While FPV drone operation is still an incredible skill that requires reflexes, patience, and a lot of money for expensive drone gear, DJI Avata is making the elusive art of FPV drone flying a little more accessible to the masses.
DJI is on top of the world, both metaphorically and literally. Not only does the company absolutely dominate the drone market (despite the fees and restrictions caused by geopolitics), but it has also been quite successful in filling all the gaps in the drone category, from the needs of beginners to experienced FPV racers and even movie professionals. Plus, the company’s latest drone, the Avata, is literally a great flier for a fairly affordable budget of $629.
FPV drones are simply built differently than cinematic ones. They are made for speed, split-second reflexes, and are much more powerful than the average drone. This also makes them much more expensive (DJI’s FPV drone last year started at $1,299), but DJI is determined to democratize them. The Avata is the company’s flagship “consumer grade” FPV drone that is designed for hobbyists and experienced pilots alike. It’s fast, capable, and has an amazing camera, but it’s also heavy, tough, and built to take a few knocks.
Unlike cinematic drones, FPV drones are designed with a separate template. Since they focus more on flying forward than straight up, drones are designed with the fact that they are constantly leaning forward in mind. To this end, the Avata comes (like most FPV drones) with a front-mounted camera, rather than the bottom. The camera sits on a stabilizer, and the drone itself is modeled after the popular quadcopter format, though the Avata’s propellers do come with fairly large propeller guards to prevent permanent damage to the drone’s wings. This rugged construction adds to the Avata’s weight, bringing it to 410 grams (meaning you’ll need to register with the FAA before you fly it around the place).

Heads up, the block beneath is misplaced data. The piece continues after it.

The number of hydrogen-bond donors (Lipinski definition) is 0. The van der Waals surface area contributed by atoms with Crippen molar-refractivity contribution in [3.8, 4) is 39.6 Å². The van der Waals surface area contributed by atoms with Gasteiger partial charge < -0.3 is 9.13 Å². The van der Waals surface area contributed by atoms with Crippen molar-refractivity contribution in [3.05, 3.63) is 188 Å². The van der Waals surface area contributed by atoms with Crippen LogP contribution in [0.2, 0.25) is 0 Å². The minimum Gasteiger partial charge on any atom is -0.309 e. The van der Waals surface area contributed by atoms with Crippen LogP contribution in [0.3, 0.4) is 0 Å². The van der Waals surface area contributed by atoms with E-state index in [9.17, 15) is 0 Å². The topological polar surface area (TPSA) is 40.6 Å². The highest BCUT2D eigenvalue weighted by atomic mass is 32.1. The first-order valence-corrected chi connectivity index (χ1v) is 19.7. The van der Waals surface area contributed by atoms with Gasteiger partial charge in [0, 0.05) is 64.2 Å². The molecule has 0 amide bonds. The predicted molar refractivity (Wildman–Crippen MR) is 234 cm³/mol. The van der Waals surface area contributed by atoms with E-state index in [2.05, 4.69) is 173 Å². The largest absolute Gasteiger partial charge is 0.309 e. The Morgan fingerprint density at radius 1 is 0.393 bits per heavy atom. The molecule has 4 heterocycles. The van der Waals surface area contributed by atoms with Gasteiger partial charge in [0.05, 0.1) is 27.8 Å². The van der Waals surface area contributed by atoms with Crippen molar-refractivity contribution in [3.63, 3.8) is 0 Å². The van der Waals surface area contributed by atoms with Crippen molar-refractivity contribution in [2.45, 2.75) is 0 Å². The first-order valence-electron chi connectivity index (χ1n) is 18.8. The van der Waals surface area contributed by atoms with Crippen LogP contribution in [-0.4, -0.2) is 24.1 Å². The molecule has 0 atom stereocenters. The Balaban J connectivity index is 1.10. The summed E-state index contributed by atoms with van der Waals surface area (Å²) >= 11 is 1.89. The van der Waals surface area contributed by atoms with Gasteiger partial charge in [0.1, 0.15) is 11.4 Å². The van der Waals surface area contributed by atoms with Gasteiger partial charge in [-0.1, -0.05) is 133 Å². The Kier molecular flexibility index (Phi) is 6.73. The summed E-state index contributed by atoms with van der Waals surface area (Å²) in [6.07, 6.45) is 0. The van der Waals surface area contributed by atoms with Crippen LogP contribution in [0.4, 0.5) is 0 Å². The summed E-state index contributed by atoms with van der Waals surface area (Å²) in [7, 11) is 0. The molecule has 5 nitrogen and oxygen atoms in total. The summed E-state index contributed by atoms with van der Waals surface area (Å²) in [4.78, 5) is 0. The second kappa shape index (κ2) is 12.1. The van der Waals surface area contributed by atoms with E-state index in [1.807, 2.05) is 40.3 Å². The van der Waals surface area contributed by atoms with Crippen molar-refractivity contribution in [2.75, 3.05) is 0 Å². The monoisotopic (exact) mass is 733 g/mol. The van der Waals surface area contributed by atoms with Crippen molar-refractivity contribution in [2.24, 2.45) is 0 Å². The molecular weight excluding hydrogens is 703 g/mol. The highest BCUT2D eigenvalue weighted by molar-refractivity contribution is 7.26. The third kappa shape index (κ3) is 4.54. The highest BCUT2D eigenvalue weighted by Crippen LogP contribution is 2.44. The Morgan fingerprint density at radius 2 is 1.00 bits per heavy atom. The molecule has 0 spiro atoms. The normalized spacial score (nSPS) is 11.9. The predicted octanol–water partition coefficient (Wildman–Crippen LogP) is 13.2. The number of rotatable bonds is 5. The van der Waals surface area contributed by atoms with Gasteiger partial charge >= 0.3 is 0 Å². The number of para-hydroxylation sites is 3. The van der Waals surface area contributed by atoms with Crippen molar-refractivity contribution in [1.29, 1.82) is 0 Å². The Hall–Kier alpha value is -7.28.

The DJI Avata comes equipped with a 48-megapixel Type 1/1.7 sensor that is capable of delivering 4K shots at 60fps, or even shooting at 120fps but at a reduced resolution. The lens on the front features a 155-degree wide field of view that captures more than the human eye can see, sending all that footage with just 30ms delay to the drone’s headset so the “pilot” can react instantly when the drone crosses your path. The Avata comes with 18 minutes of flight time, which may not seem like much, but at those speeds, 18 minutes can see you cover a lot of distance. In fact, the Avata drone can transmit video to the glasses up to distances of 10 kilometers.
The drone, aside from the build and camera, is also a pretty impressive little beast. It comes with two sensors on the bottom that can help detect obstacles, allowing for low-altitude flight and also allowing it to detect when it’s over water (so you don’t accidentally land on it). The drone also comes with a stop and hover function that allows it to instantly brake in mid-air to avoid any chance of a head-on collision.
While capturing images, Avata’s RockSteady 2.0 and HorizonSteady capabilities help stabilize images and keep your horizon relatively, well, horizontal (preventing the video from tilting dramatically as the drone tilts). Just like its predecessor (the more expensive DJI FPV), the Avata offers 3 flight modes: Normal, Manual, and Sport. It’s compatible with DJI’s Goggles 2 headset and can even be controlled with the intuitive motion controller from the previous FPV drone. The drone alone starts at $629, though you won’t get a remote, goggles, or the proprietary motion controller at that price. For the full decorations, be prepared to fork out up to $1388, which includes all the bells and whistles. It’s still relatively cheaper than the DJI FPV, and far more capable than anything you can build in your own workshop…